Environment and Energy
Environmental Management in Viet Nam
The poor are always more affected by environmental degradation. Seventy percent of Vietnamese people earn their living from the land, making them directly dependent on the quality and availability of natural resources. At the same time, a growing population, increased urbanization and rapid economic development are placing increasing pressure on Viet Nam's environment and the people who depend on it.
Forest quality continues to decline, and 700 animal species are now considered endangered. Urban and industrial pollution regularly surpass acceptable limits while, dust in urban areas is at least double maximum levels.
Ensuring the sustainability of the environment is an important target for Viet Nam and one of eight Millennium Development Goals the country has committed to reach by 2015. Given the wide scope of this target, it is difficult to measure. Key conventional indicators do show that Viet Nam may be on track to halt environmental damage, though it’s still a long way from reversing the environmental degradation of the last decade.
A Firm Commitment, a detailed strategy
The Vietnamese Government has put in place a sound legal framework for environmental management, beginning with changes to the constitution in 1992 and later in 1994 with the Law on Environmental Protection. The Ministry of Natural Resources and Environment was recently set up; it including a National Environment Agency, the General Department of Land Administration, and the Hydro-meteorological Service.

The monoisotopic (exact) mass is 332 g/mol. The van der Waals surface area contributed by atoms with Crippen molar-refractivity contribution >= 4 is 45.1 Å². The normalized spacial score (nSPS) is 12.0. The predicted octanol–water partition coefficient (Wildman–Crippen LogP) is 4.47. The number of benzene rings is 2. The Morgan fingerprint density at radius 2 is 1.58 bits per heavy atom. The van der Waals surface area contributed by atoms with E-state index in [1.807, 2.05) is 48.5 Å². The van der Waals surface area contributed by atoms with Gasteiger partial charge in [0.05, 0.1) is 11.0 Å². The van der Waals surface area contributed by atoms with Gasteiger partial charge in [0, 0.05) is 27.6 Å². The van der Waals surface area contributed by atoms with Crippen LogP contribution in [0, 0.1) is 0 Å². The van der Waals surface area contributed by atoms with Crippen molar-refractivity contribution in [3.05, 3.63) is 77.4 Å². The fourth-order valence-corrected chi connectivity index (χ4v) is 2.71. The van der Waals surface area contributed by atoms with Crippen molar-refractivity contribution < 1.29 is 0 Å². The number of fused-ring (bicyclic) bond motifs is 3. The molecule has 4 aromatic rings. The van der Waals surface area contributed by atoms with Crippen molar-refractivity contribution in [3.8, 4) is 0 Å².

The country’s 2001-2010 National Strategy for Environmental Protection identified three broad objectives for national policy:
- Preventing and controlling pollution.
- Protecting, conserving and sustainably using natural resources.
- Improving environmental quality in urban, industrial and rural areas.
The current National Environmental Action Plan (2001-2005) further sets priorities in: sustainable development, solid waste and water management, forest management, and strengthening environmental institutions, environmental education and community participation.
UNDP: Linking poverty reduction to environmental protection
Implementation of this agenda remains a challenge for government agencies, which often lack the capacity, tools and influence to make environmental protection a key factor in economic and social planning.
UNDP Viet Nam recognizes that long-term environmental management is key to sustainable development. It has made a major commitment to provide advocacy, expertise and resources to help Viet Nam’s government and people protect their health and preserve their natural resources. UNDP supports the need for integration of environmental issues into education, investment planning and decision making.
Viet Nam’s rich biodiversity and natural environment must be managed for future generations. Supporting the linkage of poverty reduction and environmental stewardship, UNDP is working with international partners to develop laws, expertise and public awareness. Education and outreach are essential.
UNDP also supports developing more sustainable environmental practices in urban areas, providing people with environmentally-sensitive alternatives for income generation and the development of a National Education Strategy.